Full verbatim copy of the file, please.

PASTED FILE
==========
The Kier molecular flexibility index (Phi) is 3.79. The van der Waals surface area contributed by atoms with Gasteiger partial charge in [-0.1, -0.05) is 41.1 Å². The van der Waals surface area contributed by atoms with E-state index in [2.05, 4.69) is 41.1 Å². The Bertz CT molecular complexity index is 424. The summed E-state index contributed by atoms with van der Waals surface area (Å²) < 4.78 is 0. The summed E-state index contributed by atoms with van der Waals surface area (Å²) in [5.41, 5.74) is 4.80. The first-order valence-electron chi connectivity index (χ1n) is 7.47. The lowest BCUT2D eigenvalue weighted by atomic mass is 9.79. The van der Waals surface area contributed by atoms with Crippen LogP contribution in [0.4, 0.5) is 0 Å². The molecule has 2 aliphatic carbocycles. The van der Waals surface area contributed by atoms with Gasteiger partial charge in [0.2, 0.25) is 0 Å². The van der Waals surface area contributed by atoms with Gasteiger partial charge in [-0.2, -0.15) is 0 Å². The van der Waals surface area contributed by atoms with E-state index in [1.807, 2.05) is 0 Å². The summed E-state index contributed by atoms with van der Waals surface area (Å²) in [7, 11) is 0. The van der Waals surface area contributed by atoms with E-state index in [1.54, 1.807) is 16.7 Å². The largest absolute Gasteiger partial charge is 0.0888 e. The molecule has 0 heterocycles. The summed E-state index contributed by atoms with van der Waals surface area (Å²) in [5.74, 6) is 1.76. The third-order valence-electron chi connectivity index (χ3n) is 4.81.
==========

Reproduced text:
The Kier molecular flexibility index (Phi) is 3.79. The van der Waals surface area contributed by atoms with Gasteiger partial charge in [-0.1, -0.05) is 41.1 Å². The van der Waals surface area contributed by atoms with E-state index in [2.05, 4.69) is 41.1 Å². The Bertz CT molecular complexity index is 424. The summed E-state index contributed by atoms with van der Waals surface area (Å²) < 4.78 is 0. The summed E-state index contributed by atoms with van der Waals surface area (Å²) in [5.41, 5.74) is 4.80. The first-order valence-electron chi connectivity index (χ1n) is 7.47. The lowest BCUT2D eigenvalue weighted by atomic mass is 9.79. The van der Waals surface area contributed by atoms with Crippen LogP contribution in [0.4, 0.5) is 0 Å². The molecule has 2 aliphatic carbocycles. The van der Waals surface area contributed by atoms with Gasteiger partial charge in [0.2, 0.25) is 0 Å². The van der Waals surface area contributed by atoms with Gasteiger partial charge in [-0.2, -0.15) is 0 Å². The van der Waals surface area contributed by atoms with E-state index in [1.807, 2.05) is 0 Å². The summed E-state index contributed by atoms with van der Waals surface area (Å²) in [7, 11) is 0. The van der Waals surface area contributed by atoms with E-state index in [1.54, 1.807) is 16.7 Å². The largest absolute Gasteiger partial charge is 0.0888 e. The molecule has 0 heterocycles. The summed E-state index contributed by atoms with van der Waals surface area (Å²) in [5.74, 6) is 1.76. The third-order valence-electron chi connectivity index (χ3n) is 4.81.